The Big Red Button

A U.S. president can launch a first-strike nuclear attack at any time and, according to the law, does not need to seek advice first. Some experts think that’s too much power to put in one person’s hands. 

Play Button Pause Button
0:00 0:00
  • Gabrielle Sierra
    Director, Podcasting

Asher Ross - Supervising Producer

Markus Zakaria - Audio Producer and Sound Designer

Rafaela Siewert - Associate Podcast Producer

Episode Guests
  • Richard K. Betts
    Adjunct Senior Fellow for National Security Studies
  • Alexandra Bell
    Senior Policy Director, Center for Arms Control and Nonproliferation
  • Abigail Stowe-Thurston
    Program Coordinator, Center for Arms Control and Nonproliferation

Show Notes

In the United States, the president has sole and unconstrained power to launch a first-strike nuclear attack. While the system is built to provide the president with as much expert advice as possible, consultation is not legally required, and some experts say that such an order could be executed in a matter of minutes. 


Today, we unpack the president’s sole authority to launch, and its implications for national and global security. Is it wise to invest so much power in the hands of one person? What are the alternatives? Gabrielle Sierra explores a system that has been overlooked for years, as she sits down with three nuclear security experts.   


From CFR


Nuclear Weapons, CFR


What the INF Treaty’s Collapse Means for Nuclear Proliferation,” Lori Esposito Murray


The Lingering Specter of Nuclear War,” Stewart M. Patrick


Read More


What is US nuclear policy, exactly?,” Abigail Stowe-Thurston


Explosion Shines New Light on ‘Secret Nuclear Cities’,” Alexandra Bell


The President and the Bomb,” Richard Betts


What Should the World Do With Its Nuclear Weapons?,” Joseph Cirincione, Atlantic


An Unsung Hero of the Nuclear Age,” Ron Rosenbaum, Slate


Our Apocalypses, Ourselves,” Emma Claire Foley, Inkstick


American students aren’t taught nuclear weapons policy in school. Here’s how to fix that problem.,” Erin Connolly and Kate Hewitt, The Bulletin of the Atomic Scientists 


Weapons of Mass Destruction Proliferation, Center for Strategic & International Studies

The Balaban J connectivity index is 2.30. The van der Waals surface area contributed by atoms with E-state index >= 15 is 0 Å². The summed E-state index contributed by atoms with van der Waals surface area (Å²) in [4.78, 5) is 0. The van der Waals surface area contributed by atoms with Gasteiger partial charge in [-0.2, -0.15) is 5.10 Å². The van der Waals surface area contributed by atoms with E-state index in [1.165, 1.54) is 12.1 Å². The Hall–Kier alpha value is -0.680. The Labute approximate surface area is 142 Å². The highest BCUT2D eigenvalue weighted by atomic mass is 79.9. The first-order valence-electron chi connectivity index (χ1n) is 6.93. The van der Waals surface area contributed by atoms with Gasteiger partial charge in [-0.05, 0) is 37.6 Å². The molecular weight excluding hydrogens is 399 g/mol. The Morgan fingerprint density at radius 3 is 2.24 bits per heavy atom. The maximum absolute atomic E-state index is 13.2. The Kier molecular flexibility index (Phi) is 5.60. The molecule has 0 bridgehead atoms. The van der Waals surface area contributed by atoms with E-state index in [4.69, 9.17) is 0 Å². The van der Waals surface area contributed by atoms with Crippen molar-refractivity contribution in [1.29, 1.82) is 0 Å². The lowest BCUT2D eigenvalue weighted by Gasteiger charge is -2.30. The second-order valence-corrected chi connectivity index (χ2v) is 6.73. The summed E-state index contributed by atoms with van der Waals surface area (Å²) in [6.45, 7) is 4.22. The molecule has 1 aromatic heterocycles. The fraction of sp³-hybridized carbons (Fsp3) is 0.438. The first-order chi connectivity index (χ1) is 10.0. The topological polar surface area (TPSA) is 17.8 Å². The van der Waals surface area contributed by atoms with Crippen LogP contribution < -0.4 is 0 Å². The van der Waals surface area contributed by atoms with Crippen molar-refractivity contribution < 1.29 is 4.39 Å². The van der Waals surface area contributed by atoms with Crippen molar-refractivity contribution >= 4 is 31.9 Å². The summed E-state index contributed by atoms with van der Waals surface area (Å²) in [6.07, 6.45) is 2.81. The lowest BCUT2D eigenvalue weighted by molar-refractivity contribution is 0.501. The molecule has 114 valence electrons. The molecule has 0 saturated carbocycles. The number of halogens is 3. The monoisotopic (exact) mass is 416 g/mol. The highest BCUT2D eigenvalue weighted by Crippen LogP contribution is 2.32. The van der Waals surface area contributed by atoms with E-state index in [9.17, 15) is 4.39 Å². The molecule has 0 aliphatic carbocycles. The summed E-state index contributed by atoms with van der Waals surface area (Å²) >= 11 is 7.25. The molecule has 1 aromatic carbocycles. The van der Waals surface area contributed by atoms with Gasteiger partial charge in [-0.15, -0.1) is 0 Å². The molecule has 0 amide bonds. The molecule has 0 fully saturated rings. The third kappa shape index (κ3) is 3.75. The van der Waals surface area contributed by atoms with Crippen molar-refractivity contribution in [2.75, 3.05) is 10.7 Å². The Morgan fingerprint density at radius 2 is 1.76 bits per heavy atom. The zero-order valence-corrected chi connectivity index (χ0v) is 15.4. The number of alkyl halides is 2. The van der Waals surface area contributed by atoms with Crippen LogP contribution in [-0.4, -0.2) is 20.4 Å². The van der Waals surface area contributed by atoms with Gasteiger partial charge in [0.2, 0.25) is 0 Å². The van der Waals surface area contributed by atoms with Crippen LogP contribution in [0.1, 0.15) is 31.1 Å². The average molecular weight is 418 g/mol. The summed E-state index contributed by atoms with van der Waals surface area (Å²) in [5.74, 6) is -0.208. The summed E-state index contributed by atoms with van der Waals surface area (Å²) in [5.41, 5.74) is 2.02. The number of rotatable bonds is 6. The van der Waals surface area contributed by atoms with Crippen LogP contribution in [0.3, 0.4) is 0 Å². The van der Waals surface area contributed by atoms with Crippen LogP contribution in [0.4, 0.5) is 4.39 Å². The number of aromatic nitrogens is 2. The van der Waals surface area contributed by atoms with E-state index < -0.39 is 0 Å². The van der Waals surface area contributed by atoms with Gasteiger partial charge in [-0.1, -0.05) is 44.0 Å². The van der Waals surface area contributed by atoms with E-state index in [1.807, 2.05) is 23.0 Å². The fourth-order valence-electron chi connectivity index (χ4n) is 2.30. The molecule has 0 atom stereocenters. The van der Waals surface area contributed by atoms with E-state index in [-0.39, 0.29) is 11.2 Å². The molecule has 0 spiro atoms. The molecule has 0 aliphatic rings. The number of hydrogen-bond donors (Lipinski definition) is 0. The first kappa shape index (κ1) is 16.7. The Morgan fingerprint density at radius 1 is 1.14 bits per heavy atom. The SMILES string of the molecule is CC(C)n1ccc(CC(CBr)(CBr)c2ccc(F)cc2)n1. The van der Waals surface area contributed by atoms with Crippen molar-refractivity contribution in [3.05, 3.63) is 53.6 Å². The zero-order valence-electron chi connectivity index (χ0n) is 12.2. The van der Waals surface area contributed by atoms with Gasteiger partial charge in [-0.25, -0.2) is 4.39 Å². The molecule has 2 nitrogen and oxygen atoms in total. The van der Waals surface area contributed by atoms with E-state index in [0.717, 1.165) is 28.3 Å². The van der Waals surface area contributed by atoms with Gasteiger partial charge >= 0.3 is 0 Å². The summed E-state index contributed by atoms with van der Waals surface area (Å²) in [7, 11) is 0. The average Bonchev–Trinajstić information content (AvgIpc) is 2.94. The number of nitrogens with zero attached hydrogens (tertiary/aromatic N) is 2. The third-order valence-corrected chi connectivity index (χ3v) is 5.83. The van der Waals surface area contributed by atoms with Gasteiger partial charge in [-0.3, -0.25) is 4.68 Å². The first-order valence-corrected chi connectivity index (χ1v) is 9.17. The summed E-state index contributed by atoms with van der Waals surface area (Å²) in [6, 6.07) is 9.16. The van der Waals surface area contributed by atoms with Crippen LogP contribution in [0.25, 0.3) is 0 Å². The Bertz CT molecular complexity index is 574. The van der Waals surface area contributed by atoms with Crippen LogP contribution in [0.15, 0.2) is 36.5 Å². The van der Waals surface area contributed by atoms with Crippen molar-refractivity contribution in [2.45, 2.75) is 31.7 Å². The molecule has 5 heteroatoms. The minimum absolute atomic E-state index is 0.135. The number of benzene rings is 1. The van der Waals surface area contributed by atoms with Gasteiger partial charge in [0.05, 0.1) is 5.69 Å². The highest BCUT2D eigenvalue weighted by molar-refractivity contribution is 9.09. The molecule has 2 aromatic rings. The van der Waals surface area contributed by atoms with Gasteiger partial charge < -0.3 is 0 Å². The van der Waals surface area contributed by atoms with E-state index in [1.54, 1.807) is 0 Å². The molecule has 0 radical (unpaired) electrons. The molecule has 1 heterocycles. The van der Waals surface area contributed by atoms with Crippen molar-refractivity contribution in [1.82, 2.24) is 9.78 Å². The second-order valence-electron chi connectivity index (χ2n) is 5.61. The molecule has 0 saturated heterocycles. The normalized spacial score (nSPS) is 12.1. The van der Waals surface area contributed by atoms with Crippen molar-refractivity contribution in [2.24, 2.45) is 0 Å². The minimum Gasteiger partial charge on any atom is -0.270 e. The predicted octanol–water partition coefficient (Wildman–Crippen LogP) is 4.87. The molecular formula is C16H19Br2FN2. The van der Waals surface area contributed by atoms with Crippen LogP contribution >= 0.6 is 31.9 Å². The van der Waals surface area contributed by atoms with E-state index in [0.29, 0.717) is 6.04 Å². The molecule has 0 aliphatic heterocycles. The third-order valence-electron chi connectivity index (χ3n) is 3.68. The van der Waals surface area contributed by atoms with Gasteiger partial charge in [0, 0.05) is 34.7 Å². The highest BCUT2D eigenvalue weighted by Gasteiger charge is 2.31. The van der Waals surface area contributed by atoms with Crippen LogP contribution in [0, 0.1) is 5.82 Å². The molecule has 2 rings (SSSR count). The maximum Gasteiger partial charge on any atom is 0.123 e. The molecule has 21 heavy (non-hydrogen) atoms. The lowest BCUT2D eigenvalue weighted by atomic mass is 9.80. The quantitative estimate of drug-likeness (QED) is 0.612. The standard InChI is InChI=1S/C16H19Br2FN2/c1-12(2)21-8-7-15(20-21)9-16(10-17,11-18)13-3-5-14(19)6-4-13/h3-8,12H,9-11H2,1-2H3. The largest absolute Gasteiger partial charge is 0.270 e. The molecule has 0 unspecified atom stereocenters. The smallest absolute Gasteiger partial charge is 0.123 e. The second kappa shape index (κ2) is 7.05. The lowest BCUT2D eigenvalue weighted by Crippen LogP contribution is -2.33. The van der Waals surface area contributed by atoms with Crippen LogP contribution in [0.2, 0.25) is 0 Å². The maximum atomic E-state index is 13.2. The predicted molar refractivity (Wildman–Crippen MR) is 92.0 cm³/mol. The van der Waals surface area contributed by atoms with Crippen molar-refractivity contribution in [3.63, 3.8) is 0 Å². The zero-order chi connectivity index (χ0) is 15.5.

Watch and Listen 


Here's how Trump's nuclear button actually works…” Vox


What If We Nuke a City,” Kurzgesagt

West Africa

West Africa is losing many of its best and brightest. Across the region, doctors, lawyers, and engineers are leaving, depriving some of the world’s youngest countries of the minds they need to develop sustainably. At the same time, coups have rocked the nearby Sahel, threatening to create a corrosive cycle of instability. Can West Africa quell the tide of emigration?

Maternal and Child Health

In the past thirty years, sixty countries have expanded access to abortion care as an underpinning of maternal health. The 2022 U.S. Supreme Court decision overturning Roe v. Wade made the United States the fourth country ever to decrease access to abortion—and the world took notice. Some countries have since reinforced protections for abortion care, while others have moved to further restrict it.


Prime Minister Narendra Modi is the most popular man in India. On track to be elected for a third term, he has boosted the country’s global standing and propelled strong economic growth while consolidating power and galvanizing majoritarian support for his Hindu nationalist agenda—all while growing closer to the United States. How could Hindu nationalism reshape India?

Top Stories on CFR


The closely watched elections on July 28 will determine whether incumbent President Nicolás Maduro wins a third term or allows a democratic transition.

International Law

The high court’s decision could allow future U.S. presidents to commit grave abuses of power with impunity, with serious implications for U.S. foreign policy and national security.

Election 2024

The Ohio senator is Donald Trump’s choice as his running mate for the 2024 presidential election.